‘The future is bright for debt collectors’

Tom Dollard moved to Europe from the US in the mid-1980s and now runs an export business from Italy. He speaks to The Local about the "sink or swim" nature of doing business in Italy and the prospects it offers entrepreneurs.

'The future is bright for debt collectors'
Tom Dollard runs an export consultancy from the Veneto region.

So what brought you to Italy and what did you do for work initially?

I took a year off from painting houses in San Francisco to see Europe, ski, climb, and generally get into trouble in 1985. I liked it so much I'm still here. I initially sold cars to US soldiers for Munich Ford Dealer and between 1988 and 1995 and set up and operated sales offices as a dealer for Ford to US bases in Italy. Then I jumped into real estate for a while, which is a more complicated business to be in here than anywhere else, before setting up a consultancy in the export sector.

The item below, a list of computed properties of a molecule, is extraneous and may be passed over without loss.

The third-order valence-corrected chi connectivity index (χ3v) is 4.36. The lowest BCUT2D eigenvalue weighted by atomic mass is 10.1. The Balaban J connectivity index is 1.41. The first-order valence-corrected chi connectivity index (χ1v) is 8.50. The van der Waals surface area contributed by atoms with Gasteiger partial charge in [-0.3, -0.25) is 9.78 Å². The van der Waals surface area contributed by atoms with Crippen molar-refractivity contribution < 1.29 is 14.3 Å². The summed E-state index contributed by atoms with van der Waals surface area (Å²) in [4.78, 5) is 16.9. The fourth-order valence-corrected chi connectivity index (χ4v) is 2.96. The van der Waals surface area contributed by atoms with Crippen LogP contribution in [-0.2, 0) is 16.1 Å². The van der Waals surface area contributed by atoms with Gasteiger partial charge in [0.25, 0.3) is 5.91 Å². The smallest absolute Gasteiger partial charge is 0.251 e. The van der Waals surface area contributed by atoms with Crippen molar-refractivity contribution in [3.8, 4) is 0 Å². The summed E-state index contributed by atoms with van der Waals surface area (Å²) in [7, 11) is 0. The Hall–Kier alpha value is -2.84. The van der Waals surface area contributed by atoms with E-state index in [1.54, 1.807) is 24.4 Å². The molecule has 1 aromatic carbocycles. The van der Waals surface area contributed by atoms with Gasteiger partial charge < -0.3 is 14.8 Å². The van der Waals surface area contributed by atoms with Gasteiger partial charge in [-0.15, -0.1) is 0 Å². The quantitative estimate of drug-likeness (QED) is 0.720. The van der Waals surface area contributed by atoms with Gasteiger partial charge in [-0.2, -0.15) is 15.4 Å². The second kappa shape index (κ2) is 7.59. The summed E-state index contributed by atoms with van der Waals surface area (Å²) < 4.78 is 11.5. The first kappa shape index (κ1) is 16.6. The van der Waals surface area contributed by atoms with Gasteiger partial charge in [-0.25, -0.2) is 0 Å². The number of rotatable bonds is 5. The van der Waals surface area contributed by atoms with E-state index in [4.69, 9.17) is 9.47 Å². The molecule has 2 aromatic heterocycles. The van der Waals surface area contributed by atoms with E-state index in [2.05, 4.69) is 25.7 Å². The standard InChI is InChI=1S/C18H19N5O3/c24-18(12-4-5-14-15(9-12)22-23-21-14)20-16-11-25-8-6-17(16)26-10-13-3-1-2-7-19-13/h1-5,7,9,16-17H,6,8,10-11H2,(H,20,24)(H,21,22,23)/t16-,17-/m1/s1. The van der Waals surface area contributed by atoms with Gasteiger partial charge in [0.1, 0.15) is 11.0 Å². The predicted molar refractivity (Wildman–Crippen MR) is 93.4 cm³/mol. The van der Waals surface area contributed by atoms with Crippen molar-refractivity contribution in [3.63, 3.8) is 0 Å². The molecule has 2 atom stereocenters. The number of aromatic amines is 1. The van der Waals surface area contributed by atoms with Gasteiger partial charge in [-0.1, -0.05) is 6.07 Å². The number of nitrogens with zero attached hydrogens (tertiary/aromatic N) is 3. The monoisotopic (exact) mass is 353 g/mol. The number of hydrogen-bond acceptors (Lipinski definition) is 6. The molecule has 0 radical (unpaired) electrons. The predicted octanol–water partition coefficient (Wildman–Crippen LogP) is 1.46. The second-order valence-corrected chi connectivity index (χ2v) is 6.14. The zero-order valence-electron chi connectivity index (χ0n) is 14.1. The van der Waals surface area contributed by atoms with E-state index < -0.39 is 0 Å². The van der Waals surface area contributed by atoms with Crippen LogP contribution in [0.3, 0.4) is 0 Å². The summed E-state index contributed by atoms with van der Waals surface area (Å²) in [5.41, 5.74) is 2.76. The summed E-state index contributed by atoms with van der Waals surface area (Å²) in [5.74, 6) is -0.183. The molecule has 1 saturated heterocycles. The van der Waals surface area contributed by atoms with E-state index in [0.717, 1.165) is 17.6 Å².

You now run FORTI RADICI, an export consultancy, from the Veneto region. Please tell us a bit about that.

The consultancy helps Italian, European and US companies market their products to US government bases overseas – so our core business is to help those companies pursue, win and manage contracts with governments in Europe, Africa and the Middle East. 

Since starting in 2009, our network has spread so that we are now connected throughout the European, African and Middle East regions and can get things done quickly and efficiently in complicated markets and situations.